No fullerene toxicity reported[edit]

Nanoparticles can also be made of C60, as is the case with almost any room temperature solid, and several groups have done this and studied toxicity of such particles. The results in the work of Oberdörster at Southern Methodist University, published in "Environmental Health Perspectives" in July 2004, in which questions were raised of potential cytotoxicity, has now been shown by several sources to be likely caused by the tetrahydrofuran used in preparing the 30 nm–100 nm particles of C60 used in the research. Isakovic, et al., 2006, who review this phenomenon, gives results showing that removal of THF from the C60 particles resulted in a loss of toxicity.[28] Sayes, et al., 2007, also show that particles prepared as in Oberdorster caused no detectable inflammatory response when instilled intratracheally in rats after observation for 3 months,[29] suggesting that even the particles prepared by Oberdorster do not exhibit markers of toxicity in mammalian models. This work used as a benchmark quartz particles, which did give an inflammatory response.

A comprehensive and recent review of work on fullerene toxicity is available in "Toxicity Studies of Fullerenes and Derivatives," a chapter from the book "Bio-applications of Nanoparticles".[30] In this work, the authors review the work on fullerene toxicity beginning in the early 1990s to present, and conclude that the evidence gathered since the discovery of fullerenes overwhelmingly points to C60 being non-toxic. As is the case for toxicity profile with any chemical modification of a structural moiety, the authors suggest that individual molecules be assessed individually.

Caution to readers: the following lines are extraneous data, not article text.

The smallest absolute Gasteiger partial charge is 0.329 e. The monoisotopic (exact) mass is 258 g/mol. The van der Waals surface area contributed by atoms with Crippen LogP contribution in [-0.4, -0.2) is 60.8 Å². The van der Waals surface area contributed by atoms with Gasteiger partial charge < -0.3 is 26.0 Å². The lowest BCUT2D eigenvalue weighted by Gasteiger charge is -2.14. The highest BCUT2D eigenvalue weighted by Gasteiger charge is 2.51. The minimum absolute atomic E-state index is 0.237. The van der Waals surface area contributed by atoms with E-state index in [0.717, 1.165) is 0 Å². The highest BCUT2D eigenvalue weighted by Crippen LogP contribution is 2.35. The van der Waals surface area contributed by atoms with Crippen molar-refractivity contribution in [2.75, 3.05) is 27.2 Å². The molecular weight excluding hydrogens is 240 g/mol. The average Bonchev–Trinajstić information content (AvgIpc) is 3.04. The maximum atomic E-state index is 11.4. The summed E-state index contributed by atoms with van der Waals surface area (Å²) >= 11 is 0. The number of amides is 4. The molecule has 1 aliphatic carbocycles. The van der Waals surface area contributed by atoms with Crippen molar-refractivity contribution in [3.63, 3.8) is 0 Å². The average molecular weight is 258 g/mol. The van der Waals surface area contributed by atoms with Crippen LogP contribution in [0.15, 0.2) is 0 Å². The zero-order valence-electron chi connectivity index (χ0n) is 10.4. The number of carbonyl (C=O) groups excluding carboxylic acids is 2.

Immunogenicity of nanoparticles[edit]

Very little attention has been directed towards the potential immunogenicity of nanostructures. Nanostructures can activate the immune system, inducing inflammation, immune responses, allergy, or even affect to the immune cells in a deleterious or beneficial way (immunosuppression in autoimmune diseases, improving immune responses in vaccines). More studies are needed in order to know the potential deleterious or beneficial effects of nanostructures in the immune system. In comparison to conventional pharmaceutical agents, nanostructures have very large sizes, and immune cells, especially phagocytic cells, recognize and try to destroy them.

Complications with nanotoxicity studies[edit]